With 109 years of farming, ranching, developing horses and making the Canadian prairies home, history runs deep at the family-run Rocking Heart Ranch (RHR), located near Waterton Lakes National Park, Alberta.

But, says Marc Garner of his family’s legacy, “Quite frankly, it isn’t unique.” And, while that may be true when compared with other long-standing Western Canadian clans, the difference may be found in the RHR’s straightforward motto: “Where foundation and reputation matter.” It not only reflects the Garners’ deep roots, but also how their ties to tradition guide their current breeding and training operation, both practically and philosophically.

Marc, 44, has made it his mission to document the family’s past. And one of the most significant threads running through the genealogy is how horses have impacted on the past and present members of the family.

Looking Back

Marc’s great-grandfather, Joshua, emigrated to Red Pheasant, Saskatchewan from Nottingham, England in 1905 at the age of 20 with his wife Isabel. He came to help his sister Jessie whose husband died when he fell down a water well. They built a sod shack, began farming and started a family.

As was the case at every farm at the turn of the century, the family’s horses were multi-taskers, used for working the fields, herding cattle and even providing a welcome lift to school and back for their children Bill and Jesse.

“We didn’t have purebred Quarter Horses then, obviously. They were all Mustang, Mustang-Quarter Horse crosses, a lot of draft horses for the heavier jobs. And most were purchased from nearby First Nations reservations,” said Marc.

The farm was sold in 1932 after Joshua and Isabel split up. At the time, Marc’s grandfather, Bill, who was old enough to move out on his own, went to a small town about 25 kilometres west of Red Pheasant called Wilkie, taking some of the horses with him.

To earn extra money, Bill trained draft horses to deliver rural mail. Showing the family’s inclination toward invention, which endures today, he fashioned a homemade sleigh complete with stove for warmth and a bench for comfort. To travel the bumpy spring roads, he used a Model T Ford axel and built a cart that could withstand some of the jolts.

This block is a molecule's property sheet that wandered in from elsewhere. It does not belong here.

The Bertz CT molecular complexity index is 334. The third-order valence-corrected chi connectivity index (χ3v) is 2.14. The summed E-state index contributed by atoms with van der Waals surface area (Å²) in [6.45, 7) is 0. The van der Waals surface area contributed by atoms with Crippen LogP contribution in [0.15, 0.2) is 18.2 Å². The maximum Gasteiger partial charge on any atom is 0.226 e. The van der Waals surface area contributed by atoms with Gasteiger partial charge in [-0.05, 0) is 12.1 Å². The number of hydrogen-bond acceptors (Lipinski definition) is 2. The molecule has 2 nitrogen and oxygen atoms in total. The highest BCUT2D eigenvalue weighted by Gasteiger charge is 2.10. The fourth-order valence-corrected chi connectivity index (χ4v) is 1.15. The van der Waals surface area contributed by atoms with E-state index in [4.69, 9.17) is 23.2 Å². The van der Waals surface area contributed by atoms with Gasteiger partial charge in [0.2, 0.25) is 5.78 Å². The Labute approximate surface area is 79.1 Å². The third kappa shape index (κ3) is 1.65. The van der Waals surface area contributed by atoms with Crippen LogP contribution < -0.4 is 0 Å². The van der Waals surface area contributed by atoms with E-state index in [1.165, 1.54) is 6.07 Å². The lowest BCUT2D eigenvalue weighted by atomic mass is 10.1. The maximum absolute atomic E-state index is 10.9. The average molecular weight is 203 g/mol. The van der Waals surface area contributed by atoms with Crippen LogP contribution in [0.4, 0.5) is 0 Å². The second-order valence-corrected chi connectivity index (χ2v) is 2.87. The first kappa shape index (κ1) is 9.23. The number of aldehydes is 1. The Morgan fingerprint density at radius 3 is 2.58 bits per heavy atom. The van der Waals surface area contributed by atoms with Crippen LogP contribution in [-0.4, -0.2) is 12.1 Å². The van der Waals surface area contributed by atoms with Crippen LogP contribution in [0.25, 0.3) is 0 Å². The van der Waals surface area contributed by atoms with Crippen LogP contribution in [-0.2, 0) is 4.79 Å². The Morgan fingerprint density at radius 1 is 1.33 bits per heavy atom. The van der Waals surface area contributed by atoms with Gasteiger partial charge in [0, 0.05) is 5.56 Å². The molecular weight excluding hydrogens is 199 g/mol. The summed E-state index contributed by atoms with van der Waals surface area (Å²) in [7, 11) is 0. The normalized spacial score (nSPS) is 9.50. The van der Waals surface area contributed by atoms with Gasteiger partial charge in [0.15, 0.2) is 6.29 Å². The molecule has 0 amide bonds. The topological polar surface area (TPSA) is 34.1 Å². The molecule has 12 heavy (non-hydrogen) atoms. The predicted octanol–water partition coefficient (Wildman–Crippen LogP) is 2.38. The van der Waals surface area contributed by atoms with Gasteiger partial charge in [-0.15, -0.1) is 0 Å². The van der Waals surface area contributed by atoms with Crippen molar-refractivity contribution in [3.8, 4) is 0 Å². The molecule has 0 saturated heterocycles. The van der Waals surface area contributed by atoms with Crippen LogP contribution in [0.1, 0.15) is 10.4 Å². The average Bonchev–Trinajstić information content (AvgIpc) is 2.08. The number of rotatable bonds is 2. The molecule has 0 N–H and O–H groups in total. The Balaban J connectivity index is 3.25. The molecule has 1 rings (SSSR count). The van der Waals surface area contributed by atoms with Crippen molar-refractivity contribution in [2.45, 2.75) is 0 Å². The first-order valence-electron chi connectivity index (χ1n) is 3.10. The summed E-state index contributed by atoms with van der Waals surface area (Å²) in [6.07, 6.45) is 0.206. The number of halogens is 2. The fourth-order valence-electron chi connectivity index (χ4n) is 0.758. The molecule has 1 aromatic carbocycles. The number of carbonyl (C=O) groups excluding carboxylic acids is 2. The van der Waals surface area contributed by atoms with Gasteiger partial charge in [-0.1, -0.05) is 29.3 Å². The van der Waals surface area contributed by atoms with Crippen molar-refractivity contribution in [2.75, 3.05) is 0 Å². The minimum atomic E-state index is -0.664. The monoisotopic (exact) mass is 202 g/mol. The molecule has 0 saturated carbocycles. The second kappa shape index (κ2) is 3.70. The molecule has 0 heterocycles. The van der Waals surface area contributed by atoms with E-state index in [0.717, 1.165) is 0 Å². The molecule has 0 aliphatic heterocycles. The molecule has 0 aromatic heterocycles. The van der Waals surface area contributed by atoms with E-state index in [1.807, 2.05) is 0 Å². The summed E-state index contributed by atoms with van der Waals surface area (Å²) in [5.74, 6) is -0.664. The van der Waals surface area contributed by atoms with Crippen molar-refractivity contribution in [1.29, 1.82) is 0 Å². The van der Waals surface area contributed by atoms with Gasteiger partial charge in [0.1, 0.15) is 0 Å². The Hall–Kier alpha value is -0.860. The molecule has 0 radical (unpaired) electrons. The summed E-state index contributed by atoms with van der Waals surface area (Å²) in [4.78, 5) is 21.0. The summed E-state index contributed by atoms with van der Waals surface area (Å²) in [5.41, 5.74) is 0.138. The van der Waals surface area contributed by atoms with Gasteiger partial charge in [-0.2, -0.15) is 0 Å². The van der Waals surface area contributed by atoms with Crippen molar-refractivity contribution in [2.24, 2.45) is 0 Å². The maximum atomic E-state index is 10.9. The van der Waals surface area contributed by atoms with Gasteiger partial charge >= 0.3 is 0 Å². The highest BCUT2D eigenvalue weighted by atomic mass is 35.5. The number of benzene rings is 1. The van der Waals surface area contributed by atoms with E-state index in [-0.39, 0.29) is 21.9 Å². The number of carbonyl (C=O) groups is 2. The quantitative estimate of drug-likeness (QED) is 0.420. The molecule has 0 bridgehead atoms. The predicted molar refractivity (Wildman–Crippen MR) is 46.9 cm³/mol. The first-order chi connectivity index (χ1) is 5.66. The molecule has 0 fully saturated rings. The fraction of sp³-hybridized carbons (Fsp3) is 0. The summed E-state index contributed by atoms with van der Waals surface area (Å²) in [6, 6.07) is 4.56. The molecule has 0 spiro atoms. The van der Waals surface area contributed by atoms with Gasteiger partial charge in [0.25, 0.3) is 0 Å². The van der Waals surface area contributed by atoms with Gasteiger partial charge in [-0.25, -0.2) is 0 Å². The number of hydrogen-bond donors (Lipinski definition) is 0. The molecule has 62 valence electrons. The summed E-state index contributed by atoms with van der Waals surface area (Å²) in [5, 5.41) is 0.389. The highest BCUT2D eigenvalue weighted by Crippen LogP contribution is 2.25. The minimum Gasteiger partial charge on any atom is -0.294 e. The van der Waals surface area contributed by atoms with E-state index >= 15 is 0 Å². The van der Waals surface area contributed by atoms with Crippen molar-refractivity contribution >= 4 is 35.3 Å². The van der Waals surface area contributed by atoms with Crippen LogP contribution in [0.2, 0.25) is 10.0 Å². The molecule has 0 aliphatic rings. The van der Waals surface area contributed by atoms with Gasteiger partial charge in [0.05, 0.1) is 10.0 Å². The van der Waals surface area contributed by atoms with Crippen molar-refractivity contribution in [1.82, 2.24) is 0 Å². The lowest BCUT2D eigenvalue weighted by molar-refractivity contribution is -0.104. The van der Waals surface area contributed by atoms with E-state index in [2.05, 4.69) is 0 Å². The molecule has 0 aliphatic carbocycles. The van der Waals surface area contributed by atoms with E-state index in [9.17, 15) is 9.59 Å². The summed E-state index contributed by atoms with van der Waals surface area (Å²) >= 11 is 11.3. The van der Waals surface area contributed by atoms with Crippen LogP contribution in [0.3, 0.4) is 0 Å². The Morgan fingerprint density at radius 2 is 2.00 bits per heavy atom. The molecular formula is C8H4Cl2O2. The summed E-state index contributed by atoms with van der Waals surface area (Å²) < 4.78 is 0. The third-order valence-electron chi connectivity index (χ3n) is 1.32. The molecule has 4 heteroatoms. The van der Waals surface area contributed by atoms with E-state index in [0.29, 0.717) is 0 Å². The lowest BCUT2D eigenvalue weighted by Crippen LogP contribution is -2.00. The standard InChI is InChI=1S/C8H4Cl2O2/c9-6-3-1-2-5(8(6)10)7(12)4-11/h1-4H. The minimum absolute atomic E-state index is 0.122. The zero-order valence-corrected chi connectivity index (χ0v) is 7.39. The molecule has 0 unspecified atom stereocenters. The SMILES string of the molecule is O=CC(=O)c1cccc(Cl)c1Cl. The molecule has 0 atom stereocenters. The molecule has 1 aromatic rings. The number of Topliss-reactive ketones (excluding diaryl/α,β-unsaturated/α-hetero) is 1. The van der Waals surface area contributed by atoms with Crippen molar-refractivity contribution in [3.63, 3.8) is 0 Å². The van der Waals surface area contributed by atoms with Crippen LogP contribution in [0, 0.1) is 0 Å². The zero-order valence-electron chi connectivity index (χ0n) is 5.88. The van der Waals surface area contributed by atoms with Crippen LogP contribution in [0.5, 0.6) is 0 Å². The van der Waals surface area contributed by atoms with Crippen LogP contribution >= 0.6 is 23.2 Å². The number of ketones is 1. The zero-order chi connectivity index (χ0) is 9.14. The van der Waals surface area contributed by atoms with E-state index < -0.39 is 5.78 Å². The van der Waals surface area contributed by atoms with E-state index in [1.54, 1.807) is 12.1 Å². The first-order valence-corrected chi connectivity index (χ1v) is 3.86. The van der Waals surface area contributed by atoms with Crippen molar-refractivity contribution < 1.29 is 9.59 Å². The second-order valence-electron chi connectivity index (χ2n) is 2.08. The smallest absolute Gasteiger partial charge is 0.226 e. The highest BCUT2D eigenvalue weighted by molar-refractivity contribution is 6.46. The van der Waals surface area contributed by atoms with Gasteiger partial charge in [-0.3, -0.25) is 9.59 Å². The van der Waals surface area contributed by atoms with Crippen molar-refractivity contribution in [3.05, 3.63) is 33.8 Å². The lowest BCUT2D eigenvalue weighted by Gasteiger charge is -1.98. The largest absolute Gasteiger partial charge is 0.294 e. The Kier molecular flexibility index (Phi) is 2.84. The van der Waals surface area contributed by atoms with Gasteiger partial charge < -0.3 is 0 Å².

Of the several horses he used over the years, Bill’s favourites were his blue roans, Buster and Babe. Marc says these two draft horses in particular are the models behind the Garners’ founding principle: producing horses the whole family can use.

In addition to delivering mail, Bill also ran a garage in Wilkie with his wife Lillian. But, after about three or four years, he decided to begin farming again and bought property outside Wilkie. He took his horses with him and purchased more Mustangs, Appaloosas and equipment from local reserves.

Around 1950, Bill suffered two heart attacks and was in the hospital for about a year. His son, Jim, dropped out of school at the age of 15 to help operate the garage and farm. Eventually, Jim ran the farm exclusively. ‘My dad developed a love for horses back then and was an amazing cowboy all the way into the 1970s,’ said Marc.

Rocking Heart Ranch was established after Jim married Angel, a nurse from Valleyfield, Quebec in 1967. They produced Aberdeen Black Angus cattle and then Texas Longhorns. In 1982, during a vacation in Fort McLeod, Jim and Angel fell in love with Alberta. They bought and moved their family of five to a piece of property bordering what Marc calls ‘the most beautiful place in on earth,’ the Waterton Lakes National Park. Here the family continued raising cattle.

“We all had a love for horses and it spread out from there,” said Marc, who along with his younger siblings, Brad and Melody, spent much of their lives on horseback – first honing their riding skills on a tiny black Shetland pony, and graduating – like their predecessors – to horses that were mainly Quarter Horse-Mustang crosses. That is, until Jim and Angel bought their first purebred Quarter Horse, Smokes Holiday, the top-seller at the 1984 Canadian Western Agribition in Regina.

The Past Meets the Present